Reply
  • marybranscombe
    Traciatim - true, but 1) the CS5 emphasis is very much on the DSLRs judging by the minimal list of cameras covered by the cusotm lens correction (and Adobe refers to only 275 cameras whose RAW formats are supported) and 2) my feeling is usually that point and shoot cameras with small lenses and sensors tend to need the in-camera processing to deliver good images
    Reply
  • cadder
    Photoshop is the ultimate consumer image editing tool. There are lesser tools sold by Adobe that will do for most people with digital cameras, and they are a lot less expensive- Photoshop Elements and Photoshop Lightroom. Of course Gimp and Irfanview are much cheaper options than that for the average person too.
    Reply
  • anthropophaginian
    If it was for sale for half-price $300, I doubt sales would double. The same universities and design companies would buy it, but it would still be out of many consumers' price range. At this price range, with spreading of costs the time saved and final quality of the product will justify the price.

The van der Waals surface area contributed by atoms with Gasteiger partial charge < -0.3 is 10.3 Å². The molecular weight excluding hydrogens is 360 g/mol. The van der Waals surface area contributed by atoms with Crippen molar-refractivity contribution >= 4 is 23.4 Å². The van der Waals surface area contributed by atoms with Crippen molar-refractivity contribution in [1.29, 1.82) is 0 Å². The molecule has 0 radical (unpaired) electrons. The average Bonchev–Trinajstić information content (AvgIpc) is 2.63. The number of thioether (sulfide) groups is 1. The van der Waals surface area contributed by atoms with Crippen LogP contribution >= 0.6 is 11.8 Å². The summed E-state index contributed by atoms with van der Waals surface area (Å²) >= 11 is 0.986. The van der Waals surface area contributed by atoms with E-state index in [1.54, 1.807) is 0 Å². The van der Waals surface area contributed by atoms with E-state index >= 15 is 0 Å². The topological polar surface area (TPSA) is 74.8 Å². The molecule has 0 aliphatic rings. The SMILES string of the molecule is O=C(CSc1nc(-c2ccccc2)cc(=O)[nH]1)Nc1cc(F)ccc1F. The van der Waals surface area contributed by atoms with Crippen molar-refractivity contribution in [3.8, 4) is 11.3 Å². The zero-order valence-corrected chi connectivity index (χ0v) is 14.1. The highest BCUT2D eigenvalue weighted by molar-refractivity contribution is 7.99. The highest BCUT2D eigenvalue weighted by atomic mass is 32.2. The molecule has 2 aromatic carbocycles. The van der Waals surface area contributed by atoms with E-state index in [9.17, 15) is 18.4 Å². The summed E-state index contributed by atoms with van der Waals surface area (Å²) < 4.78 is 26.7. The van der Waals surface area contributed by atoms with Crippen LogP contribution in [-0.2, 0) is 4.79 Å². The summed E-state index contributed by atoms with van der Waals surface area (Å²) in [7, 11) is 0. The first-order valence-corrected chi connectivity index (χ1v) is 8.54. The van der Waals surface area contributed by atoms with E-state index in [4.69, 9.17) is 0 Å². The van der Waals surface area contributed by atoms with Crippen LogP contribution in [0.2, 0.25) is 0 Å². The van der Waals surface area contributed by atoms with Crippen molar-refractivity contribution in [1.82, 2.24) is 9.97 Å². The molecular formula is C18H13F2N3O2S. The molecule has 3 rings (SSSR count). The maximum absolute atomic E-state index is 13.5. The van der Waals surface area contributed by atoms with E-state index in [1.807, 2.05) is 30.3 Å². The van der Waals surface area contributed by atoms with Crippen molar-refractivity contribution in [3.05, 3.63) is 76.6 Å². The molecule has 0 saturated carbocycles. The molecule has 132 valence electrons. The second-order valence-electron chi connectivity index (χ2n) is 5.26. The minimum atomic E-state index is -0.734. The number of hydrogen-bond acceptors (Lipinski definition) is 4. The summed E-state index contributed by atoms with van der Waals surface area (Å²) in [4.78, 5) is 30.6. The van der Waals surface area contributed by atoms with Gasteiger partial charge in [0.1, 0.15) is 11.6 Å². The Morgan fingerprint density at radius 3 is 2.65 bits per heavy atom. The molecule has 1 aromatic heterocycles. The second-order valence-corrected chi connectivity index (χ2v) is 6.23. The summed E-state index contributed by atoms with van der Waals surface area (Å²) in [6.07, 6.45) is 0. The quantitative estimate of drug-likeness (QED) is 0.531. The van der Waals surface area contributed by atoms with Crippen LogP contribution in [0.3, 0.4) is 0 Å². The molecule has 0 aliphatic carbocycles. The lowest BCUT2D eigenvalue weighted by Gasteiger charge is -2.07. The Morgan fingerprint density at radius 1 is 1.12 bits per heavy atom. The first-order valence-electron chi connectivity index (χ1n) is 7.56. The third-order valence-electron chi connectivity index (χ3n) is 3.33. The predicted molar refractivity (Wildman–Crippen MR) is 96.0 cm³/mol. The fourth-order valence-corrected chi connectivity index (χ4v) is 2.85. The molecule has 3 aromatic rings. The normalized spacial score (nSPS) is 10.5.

...Also you're paying for the ostentatious value.
    Reply
  • punditguy
    Student discount FTW! Adobe Creative Suite Design Standard, $299 at Amazon. Won't be available until June 30, though...
    Reply
  • Tomsguiderachel
    Traciatim"Digital SLRs let you save files not just as JPEGs but in a RAW . . . " So does my point and shoot from 2002 . . . and (I believe all new) Interchangeable Lens Digital Cameras, and lots of point and shoots available today. You could have just said "Many Digital Cameras" rather than implying that Digital SLRs do something that other cameras don't, which is not true.I would argue that most point and shoots today do not offer RAW. And, most interchangeable lens cameras ARE DSLRs (not all).
    Reply